A tri­umph that was heaven-sent St Peter’s pro­vide blue­print to suc­cess

Nelson Mail - - Sport - Marc Hinton

Some­one, some­where was look­ing down on Auck­land’s St Peter’s Col­lege first XV this year as they ne­go­ti­ated a pre­cip­i­tous path to the na­tional schools rugby ti­tle.

Call­ing them ‘‘God’s boys’’ might be tak­ing lit­er­ary li­cense but at times it was as if their vic­tory was or­dained.

Who knows? Maybe it was. St Peter’s, in many ways, stands as the shin­ing ex­am­ple for the right way to achieve suc­cess in first XV rugby at a time when the spot­light on the schools game has never shone brighter.

The Catholic school stands among a coali­tion of 10 in­sti­tu­tions across the su­per city who have de­cided to boy­cott St Kentigern Col­lege next year be­cause of their re­cruit­ment poli­cies.

Just how that bat­tle plays out re­mains a work in progress, with St Kents seek­ing ar­bi­tra­tion to find a ‘‘com­mon ground’’ for next year. But it is no stretch to say St Peter’s sees it­self as a bea­con for the way for­ward in schools rugby.

‘‘I’d like to think so,’’ St Peter’s head­mas­ter James Bent­ley told Stuff. ‘‘You get so much sat­is­fac­tion from see­ing a team of your boys who have grown through the school, you gal­vanise the com­mu­nity be­cause they’ve known these kids grow­ing up and then when you get to a fi­nal it means so much.

‘‘Schools that try to short­cut that by bring­ing in play­ers who aren’t fa­mil­iar to the com­mu­nity in their last year will lose that as­pect.’’

Most of the St Peter’s first XV, in­clud­ing in­spi­ra­tional leader and star player Niko Jones, at­tended the cen­tral Auck­land col­lege since ei­ther their first in­take in year 7 or the sec­ond in year 9. There were ‘‘a cou­ple of oth­ers’’ who came in year 10 and also their per­mit­ted two in­ter­na­tional play­ers, Chris Halau­fia and Apetone Vaka, who ar­rived as part of a long-es­tab­lished place­ment pro­gramme with the Ton­gan gov­ern­ment.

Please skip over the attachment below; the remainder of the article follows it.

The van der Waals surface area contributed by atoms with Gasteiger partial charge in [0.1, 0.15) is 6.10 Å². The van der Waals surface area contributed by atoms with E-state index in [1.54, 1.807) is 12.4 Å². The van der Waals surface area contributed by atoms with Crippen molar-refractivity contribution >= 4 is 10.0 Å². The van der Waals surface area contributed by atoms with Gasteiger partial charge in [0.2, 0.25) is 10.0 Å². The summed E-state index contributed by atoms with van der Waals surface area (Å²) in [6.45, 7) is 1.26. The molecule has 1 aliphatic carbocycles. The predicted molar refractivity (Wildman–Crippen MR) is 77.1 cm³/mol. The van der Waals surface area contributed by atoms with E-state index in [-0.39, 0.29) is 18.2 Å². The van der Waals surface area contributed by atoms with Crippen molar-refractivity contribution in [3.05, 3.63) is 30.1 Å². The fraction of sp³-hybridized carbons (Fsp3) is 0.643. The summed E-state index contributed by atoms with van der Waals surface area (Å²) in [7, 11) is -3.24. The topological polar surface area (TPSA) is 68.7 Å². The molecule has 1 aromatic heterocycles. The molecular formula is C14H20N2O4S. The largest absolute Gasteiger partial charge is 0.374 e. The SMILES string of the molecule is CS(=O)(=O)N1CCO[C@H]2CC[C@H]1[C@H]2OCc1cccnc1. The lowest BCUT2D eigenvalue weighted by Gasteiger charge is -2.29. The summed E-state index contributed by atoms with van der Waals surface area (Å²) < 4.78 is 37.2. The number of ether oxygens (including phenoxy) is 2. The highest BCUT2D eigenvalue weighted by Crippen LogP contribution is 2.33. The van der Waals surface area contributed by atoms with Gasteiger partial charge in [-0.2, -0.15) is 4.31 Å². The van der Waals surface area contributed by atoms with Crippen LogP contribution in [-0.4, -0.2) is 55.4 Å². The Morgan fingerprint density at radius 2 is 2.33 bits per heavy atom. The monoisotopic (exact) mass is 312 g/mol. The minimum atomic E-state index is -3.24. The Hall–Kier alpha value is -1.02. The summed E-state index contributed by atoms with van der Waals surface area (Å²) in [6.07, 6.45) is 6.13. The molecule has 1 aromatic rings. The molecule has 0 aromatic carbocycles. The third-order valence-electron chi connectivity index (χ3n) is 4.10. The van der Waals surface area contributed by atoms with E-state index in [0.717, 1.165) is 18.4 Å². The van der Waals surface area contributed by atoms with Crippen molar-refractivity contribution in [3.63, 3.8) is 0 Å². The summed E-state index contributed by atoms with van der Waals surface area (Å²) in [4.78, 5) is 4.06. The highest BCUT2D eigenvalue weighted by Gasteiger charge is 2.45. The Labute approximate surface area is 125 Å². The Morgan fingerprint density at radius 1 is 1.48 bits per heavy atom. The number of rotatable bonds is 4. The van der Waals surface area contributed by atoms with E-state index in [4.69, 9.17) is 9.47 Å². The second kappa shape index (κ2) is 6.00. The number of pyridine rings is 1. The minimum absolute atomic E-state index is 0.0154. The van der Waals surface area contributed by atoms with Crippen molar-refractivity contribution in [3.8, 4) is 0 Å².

As Jones, son of All Blacks great Sir Michael, told Stuff re­cently: ‘‘We have me­mories since we were 12 years old to­gether, play­ing touch, tag, and stay­ing hours af­ter train­ing. It’s a jour­ney we’ve been on since we were kids.’’

It showed. When the go­ing got tough, their col­lec­tive spirit, to­geth­er­ness and mate­ship helped St Peter’s to a re­mark­able triple tri­umph to cap pos­si­bly the great­est first XV sea­son in school his­tory.

Here’s how the team’s fin­ish to their sto­ry­book sea­son played out: they stunned ev­ery­body but them­selves in rolling the pre­vi­ously un­de­feated St Kentigern Col­lege 22-21 in the Auck­land 1A semi­fi­nal, thanks to a last-minute con­verted try from big loose­head prop Zyon Holo; then won the fi­nal 29-28 over King’s Col­lege, sur­viv­ing a mas­sive late as­sault which saw a ri­val player drop the ball with the try­line open.

They then went on to de­feat West­lake Boys High 19-17 in the Blues re­gion fi­nal; won the top four semi­fi­nal 8-7 over Hamilton Boys High; and se­cured their third na­tional cham­pi­onship with an epic 31-28 vic­tory over Napier Boys High in the fi­nal af­ter trail­ing 21-0.

Five high-stakes matches, ev­ery one go­ing to the wire, and the Saints win­ning them all by a com­bined to­tal of eight points.

God on their side?

‘‘I don’t know about that,’’ smiles Bent­ley. ‘‘But it started to feel a lit­tle like it was fated. They fought for each other, and they never doubted them­selves. They’re all friends, and they’ve all grown up to­gether.’’

A cul­mi­na­tion of a cy­cle, in other words, which is how Bent­ley be­lieves first XV rugby should be.

‘‘Our great for­mer coach Eric Kohlhase said when we won our last 1A ti­tle in 2000, if ev­ery­body plays by the rules all teams can have the op­por­tu­nity to win this ti­tle. I agree with that phi­los­o­phy.’’

Which is why, Bent­ley says, the 10 Auck­land schools felt they had to take a stand on St Kentigern who

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